The arrival of the first Ukrainian train in Kherson last month, with its familiar blue paintwork, served as a powerful symbol of the city’s liberation from eight months of brutal Russian occupation.
There were waves to passengers from those standing alongside the tracks as the train thundered into the recaptured southern city, then joyful hugs and tears on the platform as families were reunited.
Some held flags, others flowers, as they cheered the staff who have performed heroically in Ukraine’s fightback against Vladimir Putin by keeping rail services running along 16,700 miles of track.
They reflect the determination of citizens to resist the Russian President’s attack on every possible front. ‘Our tanks go in first, followed by our trains,’ declared Oleksandr Kamyshin, chief executive of the sprawling rail system.
His defiant words underline the remarkable role of Ukraine’s ‘Iron People’, as they are hailed on social media. These are the train-drivers, engineers, attendants and managers working day and night to protect their vast nation’s backbone amid the horrors of war.
What a contrast these selfless workers offer to their better paid counterparts in Britain, who cynically disrupt national wellbeing with strikes designed to cause maximum anguish at Christmas
Almost 300 rail staff have been killed as they transport soldiers, weapons and supplies to the front line, help others escape Kremlin atrocities, and rapidly repair the damage from drones and missiles.
What a contrast these selfless workers offer to their better paid counterparts in Britain, who cynically disrupt national wellbeing with strikes designed to cause maximum anguish at Christmas.
And how bitterly ironic that while Ukraine’s rail workers perform so bravely in Europe’s fight for democracy against a bloodstained dictatorship, some of the hard-Left militants leading strikes here in Britain promote Putin’s cause – even posing for pictures with pro-Kremlin thugs and wearing symbols of Russia’s aggression.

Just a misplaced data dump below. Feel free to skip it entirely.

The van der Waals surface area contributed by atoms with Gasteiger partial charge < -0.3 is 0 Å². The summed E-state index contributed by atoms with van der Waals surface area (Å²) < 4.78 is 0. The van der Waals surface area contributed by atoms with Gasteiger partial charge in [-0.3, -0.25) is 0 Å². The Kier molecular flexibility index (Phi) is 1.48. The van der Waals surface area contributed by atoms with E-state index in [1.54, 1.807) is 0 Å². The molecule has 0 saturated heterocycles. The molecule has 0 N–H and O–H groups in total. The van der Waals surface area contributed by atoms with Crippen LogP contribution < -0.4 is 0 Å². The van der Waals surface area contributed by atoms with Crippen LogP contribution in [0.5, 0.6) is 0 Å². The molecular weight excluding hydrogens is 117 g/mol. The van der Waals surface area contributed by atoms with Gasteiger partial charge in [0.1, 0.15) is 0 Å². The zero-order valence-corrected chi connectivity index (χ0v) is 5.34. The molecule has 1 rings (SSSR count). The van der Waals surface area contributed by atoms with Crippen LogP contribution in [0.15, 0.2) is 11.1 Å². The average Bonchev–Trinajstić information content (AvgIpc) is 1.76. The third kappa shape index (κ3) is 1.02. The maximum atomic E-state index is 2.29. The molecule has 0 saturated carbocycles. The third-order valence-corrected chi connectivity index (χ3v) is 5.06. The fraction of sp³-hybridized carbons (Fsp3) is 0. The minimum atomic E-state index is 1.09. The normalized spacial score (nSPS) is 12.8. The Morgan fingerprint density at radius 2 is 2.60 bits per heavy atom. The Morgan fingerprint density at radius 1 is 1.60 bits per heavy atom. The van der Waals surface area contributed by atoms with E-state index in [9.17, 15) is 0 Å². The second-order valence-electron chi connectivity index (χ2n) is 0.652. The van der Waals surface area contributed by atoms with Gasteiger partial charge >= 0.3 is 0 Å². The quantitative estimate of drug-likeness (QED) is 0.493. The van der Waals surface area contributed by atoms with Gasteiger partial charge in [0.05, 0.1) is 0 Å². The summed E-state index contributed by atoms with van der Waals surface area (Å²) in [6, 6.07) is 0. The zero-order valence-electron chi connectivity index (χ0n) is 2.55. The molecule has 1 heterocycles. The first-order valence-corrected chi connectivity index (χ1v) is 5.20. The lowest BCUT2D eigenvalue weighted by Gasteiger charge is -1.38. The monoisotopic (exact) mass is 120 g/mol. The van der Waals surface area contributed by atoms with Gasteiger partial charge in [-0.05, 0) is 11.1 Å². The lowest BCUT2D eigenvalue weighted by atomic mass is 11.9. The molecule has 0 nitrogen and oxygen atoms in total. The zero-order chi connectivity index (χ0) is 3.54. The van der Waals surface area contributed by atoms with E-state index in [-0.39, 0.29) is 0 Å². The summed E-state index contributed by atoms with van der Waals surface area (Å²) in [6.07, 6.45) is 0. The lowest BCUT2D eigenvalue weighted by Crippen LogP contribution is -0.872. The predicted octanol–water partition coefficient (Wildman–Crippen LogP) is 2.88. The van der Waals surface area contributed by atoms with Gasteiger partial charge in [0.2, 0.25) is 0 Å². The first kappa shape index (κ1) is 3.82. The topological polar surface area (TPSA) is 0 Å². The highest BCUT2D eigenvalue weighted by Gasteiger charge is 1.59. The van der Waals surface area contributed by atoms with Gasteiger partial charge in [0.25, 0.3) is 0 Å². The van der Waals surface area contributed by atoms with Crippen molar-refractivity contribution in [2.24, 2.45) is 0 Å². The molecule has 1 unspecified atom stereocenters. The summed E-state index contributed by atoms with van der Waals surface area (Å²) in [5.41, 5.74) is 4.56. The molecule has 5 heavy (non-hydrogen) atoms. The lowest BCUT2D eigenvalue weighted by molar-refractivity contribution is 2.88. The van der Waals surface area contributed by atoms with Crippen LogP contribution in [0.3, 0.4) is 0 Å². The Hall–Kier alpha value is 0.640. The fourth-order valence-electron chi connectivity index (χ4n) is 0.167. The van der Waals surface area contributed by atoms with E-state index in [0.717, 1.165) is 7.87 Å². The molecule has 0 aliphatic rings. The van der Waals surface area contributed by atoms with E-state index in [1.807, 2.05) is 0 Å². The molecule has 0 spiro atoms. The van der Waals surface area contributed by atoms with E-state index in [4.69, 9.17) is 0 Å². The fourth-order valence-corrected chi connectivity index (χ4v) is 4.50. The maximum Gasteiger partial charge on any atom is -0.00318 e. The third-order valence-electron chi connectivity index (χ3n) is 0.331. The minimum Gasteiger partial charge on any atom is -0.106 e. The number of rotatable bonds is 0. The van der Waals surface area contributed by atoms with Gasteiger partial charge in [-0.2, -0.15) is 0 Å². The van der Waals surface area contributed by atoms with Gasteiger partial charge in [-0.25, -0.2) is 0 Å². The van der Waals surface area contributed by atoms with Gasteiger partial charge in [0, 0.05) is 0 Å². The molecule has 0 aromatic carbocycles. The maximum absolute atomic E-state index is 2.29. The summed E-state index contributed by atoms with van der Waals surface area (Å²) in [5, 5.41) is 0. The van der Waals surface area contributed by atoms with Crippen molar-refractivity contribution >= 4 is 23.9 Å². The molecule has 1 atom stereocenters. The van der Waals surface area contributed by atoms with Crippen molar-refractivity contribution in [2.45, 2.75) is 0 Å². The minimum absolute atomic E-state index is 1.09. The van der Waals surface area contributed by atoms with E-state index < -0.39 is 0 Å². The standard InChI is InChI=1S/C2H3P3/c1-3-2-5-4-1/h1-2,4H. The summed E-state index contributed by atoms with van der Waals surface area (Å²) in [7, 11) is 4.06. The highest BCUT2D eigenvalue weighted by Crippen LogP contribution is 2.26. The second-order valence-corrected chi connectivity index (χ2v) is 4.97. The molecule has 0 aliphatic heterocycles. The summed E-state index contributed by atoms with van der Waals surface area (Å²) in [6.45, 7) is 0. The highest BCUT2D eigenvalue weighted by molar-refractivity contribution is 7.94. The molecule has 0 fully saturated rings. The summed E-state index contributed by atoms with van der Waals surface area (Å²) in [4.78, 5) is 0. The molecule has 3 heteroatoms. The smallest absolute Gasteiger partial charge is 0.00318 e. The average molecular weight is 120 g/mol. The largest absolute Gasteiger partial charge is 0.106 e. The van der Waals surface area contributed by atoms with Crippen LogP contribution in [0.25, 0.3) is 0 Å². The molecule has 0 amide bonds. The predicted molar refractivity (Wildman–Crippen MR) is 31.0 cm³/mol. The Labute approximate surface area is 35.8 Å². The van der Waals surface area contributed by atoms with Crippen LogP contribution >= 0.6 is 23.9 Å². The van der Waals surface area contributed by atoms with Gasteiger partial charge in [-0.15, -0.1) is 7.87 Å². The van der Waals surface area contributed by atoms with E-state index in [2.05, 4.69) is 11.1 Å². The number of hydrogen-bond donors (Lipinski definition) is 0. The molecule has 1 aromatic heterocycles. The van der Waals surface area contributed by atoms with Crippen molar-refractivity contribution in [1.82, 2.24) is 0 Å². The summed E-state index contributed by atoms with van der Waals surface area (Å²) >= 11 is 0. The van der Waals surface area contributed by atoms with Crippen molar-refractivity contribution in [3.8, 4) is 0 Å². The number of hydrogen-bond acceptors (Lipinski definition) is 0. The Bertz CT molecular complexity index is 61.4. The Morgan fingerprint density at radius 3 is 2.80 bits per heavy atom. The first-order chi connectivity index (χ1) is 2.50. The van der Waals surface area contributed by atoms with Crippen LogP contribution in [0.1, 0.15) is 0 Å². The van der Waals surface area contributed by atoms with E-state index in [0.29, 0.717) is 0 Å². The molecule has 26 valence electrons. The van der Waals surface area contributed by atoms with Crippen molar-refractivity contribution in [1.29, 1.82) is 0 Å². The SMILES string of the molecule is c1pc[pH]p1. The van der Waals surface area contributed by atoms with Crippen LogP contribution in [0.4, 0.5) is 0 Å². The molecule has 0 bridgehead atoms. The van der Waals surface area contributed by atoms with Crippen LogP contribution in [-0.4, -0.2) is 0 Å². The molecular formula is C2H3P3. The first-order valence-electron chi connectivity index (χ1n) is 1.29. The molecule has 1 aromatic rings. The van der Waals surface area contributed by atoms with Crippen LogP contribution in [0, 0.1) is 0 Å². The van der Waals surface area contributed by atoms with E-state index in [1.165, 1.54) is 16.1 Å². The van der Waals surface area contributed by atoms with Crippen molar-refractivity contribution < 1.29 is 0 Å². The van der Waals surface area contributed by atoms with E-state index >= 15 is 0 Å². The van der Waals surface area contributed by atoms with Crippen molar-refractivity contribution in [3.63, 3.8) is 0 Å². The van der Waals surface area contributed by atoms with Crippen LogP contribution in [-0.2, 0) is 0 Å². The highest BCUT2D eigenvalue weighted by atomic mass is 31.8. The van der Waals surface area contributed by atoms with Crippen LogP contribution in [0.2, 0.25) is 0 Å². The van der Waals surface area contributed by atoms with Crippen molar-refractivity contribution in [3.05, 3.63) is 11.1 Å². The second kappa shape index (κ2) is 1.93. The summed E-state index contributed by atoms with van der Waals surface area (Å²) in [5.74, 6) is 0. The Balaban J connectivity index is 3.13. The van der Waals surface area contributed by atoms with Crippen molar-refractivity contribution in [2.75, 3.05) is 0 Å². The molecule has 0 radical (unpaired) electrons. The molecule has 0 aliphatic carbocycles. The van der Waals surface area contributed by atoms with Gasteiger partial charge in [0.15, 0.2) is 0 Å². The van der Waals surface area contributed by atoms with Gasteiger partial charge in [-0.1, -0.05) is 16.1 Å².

Meanwhile, their union leader Mick Lynch uses the language of military conflict, speaking of his members’ dispute with management as ‘two sides in a war’ as they sabotage services with strikes and overtime bans. Mr Kamyshin, however, insists that ‘war is not an excuse’ for bad service, despite the hail of bombs and chronic power cuts in his country.
Ukrainian tanks go in first, followed by our trains
And I can testify to his success after criss-crossing Ukraine over the past year during 25 weeks of reporting on the conflict.
I was in Dnipro, in central Ukraine, in October when the Russians unleashed 84 cruise missiles and 24 drones in a bid to destroy Ukraine’s energy infrastructure. Yet by 9pm the same day, Mr Kamyshin said only 14 trains were facing delays of more than one hour.
Even on the worst day of disruption in Ukraine last month, he said proudly that ‘we didn’t cancel any single train and all our passengers finally arrived safely’, thanks to the tireless efforts of his staff. Dmytro Yaroshenko, who has worked on the railways for 18 years and headed the team on that first train back into freed Kherson, typically plays down any suggestion of personal heroism and insists he is just doing a job he loves.
The 36-year-old recalls packing terrified people into his train in the war’s early days, staff giving up their own spaces and keeping the lights out to deter Russian attacks.